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(bird lice), an order of insects of the group Pterygota. Mallophagans have secondarily reduced wings. The insects, which parasitize birds and, less often, mammals, are small, with a thick body measuring 0.5–11 mm in length. The head is wider than the thorax, and the mesothorax and metathorax of many species are fused. The eyes are reduced, the antennae are short with three to five segments, and the mouth-parts are fitted for chewing. The tarsi have one or two segments and one or two claws. Mallophagans feed on desquamated epithelium and its derivatives (feathers, down, hair) and, less frequently, on blood. The eggs adhere to hairs, down, and feathers; development takes place with almost no metamorphosis. Infestation occurs by contact; sometimes the mallophagans are carried by louse flies or other bloodsuckers. Each species parasitizes a limited number of host species. The insect’s feeding and movement over the host’s skin cause intense itching and weakening of the host.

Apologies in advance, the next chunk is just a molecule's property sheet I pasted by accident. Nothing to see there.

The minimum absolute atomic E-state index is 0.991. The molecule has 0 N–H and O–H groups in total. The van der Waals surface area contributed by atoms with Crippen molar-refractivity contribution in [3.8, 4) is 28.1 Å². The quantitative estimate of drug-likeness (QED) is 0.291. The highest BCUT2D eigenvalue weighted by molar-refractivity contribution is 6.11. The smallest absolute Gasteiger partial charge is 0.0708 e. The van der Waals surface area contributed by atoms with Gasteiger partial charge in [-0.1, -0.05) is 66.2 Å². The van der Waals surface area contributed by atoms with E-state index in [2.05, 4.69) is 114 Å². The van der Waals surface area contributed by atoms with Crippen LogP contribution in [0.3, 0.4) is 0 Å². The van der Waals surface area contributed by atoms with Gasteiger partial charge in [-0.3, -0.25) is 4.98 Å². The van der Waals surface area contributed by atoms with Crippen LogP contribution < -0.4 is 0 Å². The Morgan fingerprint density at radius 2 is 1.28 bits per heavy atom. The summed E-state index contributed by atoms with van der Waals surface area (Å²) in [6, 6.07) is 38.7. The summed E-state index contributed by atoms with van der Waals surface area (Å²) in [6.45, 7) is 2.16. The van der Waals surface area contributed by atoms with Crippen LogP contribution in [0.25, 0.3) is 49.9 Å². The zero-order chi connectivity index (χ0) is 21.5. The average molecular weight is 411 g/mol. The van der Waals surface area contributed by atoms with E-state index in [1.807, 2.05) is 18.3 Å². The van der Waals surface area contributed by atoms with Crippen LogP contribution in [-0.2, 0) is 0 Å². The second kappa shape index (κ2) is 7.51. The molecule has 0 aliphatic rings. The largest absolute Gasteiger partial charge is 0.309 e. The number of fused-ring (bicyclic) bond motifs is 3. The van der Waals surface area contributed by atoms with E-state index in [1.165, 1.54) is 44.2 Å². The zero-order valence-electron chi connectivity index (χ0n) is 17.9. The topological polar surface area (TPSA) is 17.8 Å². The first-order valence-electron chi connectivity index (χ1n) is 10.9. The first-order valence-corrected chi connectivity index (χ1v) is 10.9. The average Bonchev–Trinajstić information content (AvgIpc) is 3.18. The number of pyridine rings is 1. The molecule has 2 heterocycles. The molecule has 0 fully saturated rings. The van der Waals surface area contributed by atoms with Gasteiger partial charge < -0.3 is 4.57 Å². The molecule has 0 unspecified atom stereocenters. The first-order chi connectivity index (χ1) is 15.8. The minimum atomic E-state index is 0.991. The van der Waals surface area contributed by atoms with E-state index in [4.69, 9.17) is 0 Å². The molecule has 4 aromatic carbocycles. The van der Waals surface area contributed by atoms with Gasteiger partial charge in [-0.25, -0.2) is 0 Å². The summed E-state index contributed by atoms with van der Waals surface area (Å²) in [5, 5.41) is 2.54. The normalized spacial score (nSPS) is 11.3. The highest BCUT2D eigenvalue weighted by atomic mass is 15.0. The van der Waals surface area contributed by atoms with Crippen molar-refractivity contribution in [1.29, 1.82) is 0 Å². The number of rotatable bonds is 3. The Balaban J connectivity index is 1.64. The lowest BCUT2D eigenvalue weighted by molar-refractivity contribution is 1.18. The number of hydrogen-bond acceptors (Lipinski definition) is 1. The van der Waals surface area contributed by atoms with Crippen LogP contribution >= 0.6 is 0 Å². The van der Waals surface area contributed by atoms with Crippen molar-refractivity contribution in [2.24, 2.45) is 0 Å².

There are more than 2,500 species of mallophagans, comprising two suborders: Amblycera and Ischnosera. The former have concealed antennae and protruding jaws; they include the chicken head louse, which is harmful to poultry breeding. Three genera of the suborder parasitize marsupials. The Ischnosera, which have threadlike antennae and upper jaws that are directed downward, include the Trinotum luridum and the Tricho-dectidae.
Measures to combat mallophagans include treating infested animals with contact insecticides and cleaning and disinfecting the premises.
M. S. GILIAROV